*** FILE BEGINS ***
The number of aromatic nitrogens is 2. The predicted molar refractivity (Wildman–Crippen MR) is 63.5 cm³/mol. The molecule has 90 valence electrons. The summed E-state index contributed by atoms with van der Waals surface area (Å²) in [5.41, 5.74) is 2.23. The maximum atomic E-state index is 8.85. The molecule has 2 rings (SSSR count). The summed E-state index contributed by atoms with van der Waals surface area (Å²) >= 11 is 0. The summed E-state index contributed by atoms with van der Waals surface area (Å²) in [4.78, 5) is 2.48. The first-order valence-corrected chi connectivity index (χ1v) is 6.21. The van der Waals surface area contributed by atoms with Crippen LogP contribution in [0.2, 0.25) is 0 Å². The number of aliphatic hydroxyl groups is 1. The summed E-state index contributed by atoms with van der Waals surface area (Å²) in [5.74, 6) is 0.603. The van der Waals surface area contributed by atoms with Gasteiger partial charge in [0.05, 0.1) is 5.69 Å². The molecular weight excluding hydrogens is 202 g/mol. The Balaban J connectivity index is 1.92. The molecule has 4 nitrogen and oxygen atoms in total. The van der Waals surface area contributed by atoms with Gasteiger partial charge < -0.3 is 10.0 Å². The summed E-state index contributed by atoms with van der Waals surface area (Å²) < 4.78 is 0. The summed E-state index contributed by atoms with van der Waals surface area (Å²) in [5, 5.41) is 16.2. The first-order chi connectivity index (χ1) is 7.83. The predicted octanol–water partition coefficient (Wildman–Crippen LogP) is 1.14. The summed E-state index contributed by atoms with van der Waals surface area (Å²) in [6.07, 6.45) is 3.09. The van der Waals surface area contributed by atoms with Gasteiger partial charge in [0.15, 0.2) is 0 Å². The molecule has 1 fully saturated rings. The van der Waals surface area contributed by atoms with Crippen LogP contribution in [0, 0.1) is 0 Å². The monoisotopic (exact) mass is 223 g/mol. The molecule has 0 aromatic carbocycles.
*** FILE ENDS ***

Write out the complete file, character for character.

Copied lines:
The number of aromatic nitrogens is 2. The predicted molar refractivity (Wildman–Crippen MR) is 63.5 cm³/mol. The molecule has 90 valence electrons. The summed E-state index contributed by atoms with van der Waals surface area (Å²) in [5.41, 5.74) is 2.23. The maximum atomic E-state index is 8.85. The molecule has 2 rings (SSSR count). The summed E-state index contributed by atoms with van der Waals surface area (Å²) >= 11 is 0. The summed E-state index contributed by atoms with van der Waals surface area (Å²) in [4.78, 5) is 2.48. The first-order valence-corrected chi connectivity index (χ1v) is 6.21. The van der Waals surface area contributed by atoms with Crippen LogP contribution in [0.2, 0.25) is 0 Å². The number of aliphatic hydroxyl groups is 1. The summed E-state index contributed by atoms with van der Waals surface area (Å²) in [5.74, 6) is 0.603. The van der Waals surface area contributed by atoms with Gasteiger partial charge in [0.05, 0.1) is 5.69 Å². The molecular weight excluding hydrogens is 202 g/mol. The Balaban J connectivity index is 1.92. The molecule has 4 nitrogen and oxygen atoms in total. The van der Waals surface area contributed by atoms with Gasteiger partial charge < -0.3 is 10.0 Å². The summed E-state index contributed by atoms with van der Waals surface area (Å²) < 4.78 is 0. The summed E-state index contributed by atoms with van der Waals surface area (Å²) in [5, 5.41) is 16.2. The first-order chi connectivity index (χ1) is 7.83. The predicted octanol–water partition coefficient (Wildman–Crippen LogP) is 1.14. The summed E-state index contributed by atoms with van der Waals surface area (Å²) in [6.07, 6.45) is 3.09. The van der Waals surface area contributed by atoms with Gasteiger partial charge in [0.15, 0.2) is 0 Å². The molecule has 1 fully saturated rings. The van der Waals surface area contributed by atoms with Crippen LogP contribution in [0, 0.1) is 0 Å². The monoisotopic (exact) mass is 223 g/mol. The molecule has 0 aromatic carbocycles.